Saturday, November 29, 2014

The Night Journey

Author:  Kathryn Lasky
Drawings by: Trina Schart Hyman
National Jewish Book Award

The Night Journey had some language that made some my children gasp (the "d" word), but other than that, I can see this being a way of easing older elementary students into an understanding of the tragedies of WWII.  The story is told from the point-of-view of a little girl, thirteen years old, talking about the past with her great grandmother.  Everyone in the family tries to keep the great grandmother happy by not bringing up memories of the past, but that is what she wants to share with her granddaughter, Rache.    

Rache's interest in her history is piqued when she discovers that her great great great grandmother and grandfather had been murdered for being Jews.  Great Grandma Sashie travels back in time with Rache through her memories of the time when Sashie and her family had to escape from Russia.   Rache would visit her great grandmother in the middle of the night to hear the stories.  "It was 2:30 in the morning and Rache had not even needed the alarm to wake her for this short hike toward the long journey through time, through Nana Shasie's time, to the world that might not be strictly their preserve much longer."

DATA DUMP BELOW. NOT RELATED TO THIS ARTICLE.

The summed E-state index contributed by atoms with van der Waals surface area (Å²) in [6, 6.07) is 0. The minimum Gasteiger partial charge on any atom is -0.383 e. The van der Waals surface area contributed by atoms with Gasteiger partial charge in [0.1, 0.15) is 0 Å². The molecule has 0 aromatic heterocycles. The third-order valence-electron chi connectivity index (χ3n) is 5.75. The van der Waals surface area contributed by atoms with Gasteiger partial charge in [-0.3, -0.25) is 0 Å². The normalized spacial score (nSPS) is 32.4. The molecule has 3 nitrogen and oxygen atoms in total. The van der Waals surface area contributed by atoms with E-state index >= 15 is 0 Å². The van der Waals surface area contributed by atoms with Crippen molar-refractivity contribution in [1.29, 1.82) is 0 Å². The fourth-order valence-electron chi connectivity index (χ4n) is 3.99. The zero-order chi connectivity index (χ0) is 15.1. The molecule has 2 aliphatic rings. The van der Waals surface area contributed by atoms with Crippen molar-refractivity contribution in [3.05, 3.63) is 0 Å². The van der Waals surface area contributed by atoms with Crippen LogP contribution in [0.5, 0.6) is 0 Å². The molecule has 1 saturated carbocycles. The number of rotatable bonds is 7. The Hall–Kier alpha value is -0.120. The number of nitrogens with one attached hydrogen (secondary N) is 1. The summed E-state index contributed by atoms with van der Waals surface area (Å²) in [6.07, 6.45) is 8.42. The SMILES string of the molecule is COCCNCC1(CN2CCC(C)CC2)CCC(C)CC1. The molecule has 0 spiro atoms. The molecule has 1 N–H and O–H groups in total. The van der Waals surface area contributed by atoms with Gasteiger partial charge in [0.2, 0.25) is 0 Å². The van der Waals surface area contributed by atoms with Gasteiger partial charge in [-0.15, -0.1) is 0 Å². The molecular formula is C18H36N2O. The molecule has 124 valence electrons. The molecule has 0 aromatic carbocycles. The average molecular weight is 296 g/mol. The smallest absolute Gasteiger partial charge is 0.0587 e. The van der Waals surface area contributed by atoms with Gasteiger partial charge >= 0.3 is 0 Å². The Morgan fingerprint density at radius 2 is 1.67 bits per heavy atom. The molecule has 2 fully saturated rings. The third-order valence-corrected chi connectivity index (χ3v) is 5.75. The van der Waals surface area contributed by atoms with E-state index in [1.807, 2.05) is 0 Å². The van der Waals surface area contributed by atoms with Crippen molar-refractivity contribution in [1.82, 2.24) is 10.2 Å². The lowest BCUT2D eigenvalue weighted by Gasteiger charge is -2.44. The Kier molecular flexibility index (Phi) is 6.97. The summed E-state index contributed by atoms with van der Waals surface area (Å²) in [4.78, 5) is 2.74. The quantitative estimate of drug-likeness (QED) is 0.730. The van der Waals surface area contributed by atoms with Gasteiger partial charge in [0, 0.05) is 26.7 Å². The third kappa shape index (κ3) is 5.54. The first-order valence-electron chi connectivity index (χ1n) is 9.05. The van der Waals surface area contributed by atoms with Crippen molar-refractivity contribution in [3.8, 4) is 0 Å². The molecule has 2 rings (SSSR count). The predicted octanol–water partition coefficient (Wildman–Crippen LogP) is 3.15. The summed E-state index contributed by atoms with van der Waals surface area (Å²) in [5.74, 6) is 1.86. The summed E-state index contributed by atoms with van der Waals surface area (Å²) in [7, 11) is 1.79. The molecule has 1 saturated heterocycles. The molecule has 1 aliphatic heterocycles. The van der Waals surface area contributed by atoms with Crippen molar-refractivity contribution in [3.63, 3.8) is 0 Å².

Several times on their night journey, Sashe and her family were almost captured.  The family worked together and managed to escape to the safety of family outside of Russia.  In the meantime, we learn some Russian history and the importance of sharing your family's story.

I mostly enjoyed the figurative language and the symbolism in the book that helped me visualize Nana Sashie's experiences and the sights of her home in Russia.  The samovar was described throughout the book as a "sentry in the darkness" while stucco houses in Russia had "thatched roofs like stocking caps pulled down over their brow."  The samovar on the cover of the book has a reflection of a family, but when I look closely I realize that the reflection of the family in the samovar is not the reflection of the family in the home.  The samovar was a symbol of the past and depicts Sashe's family as they escape from Russia.

I enjoyed this book because of the history and the family.  I really enjoy learning about my own family's history and always take the chance to speak to my older relatives of their past when I can.  I think that this book can be enjoyed by mature fourth and fifth graders and it might even inspire them to learn more about history or their own families.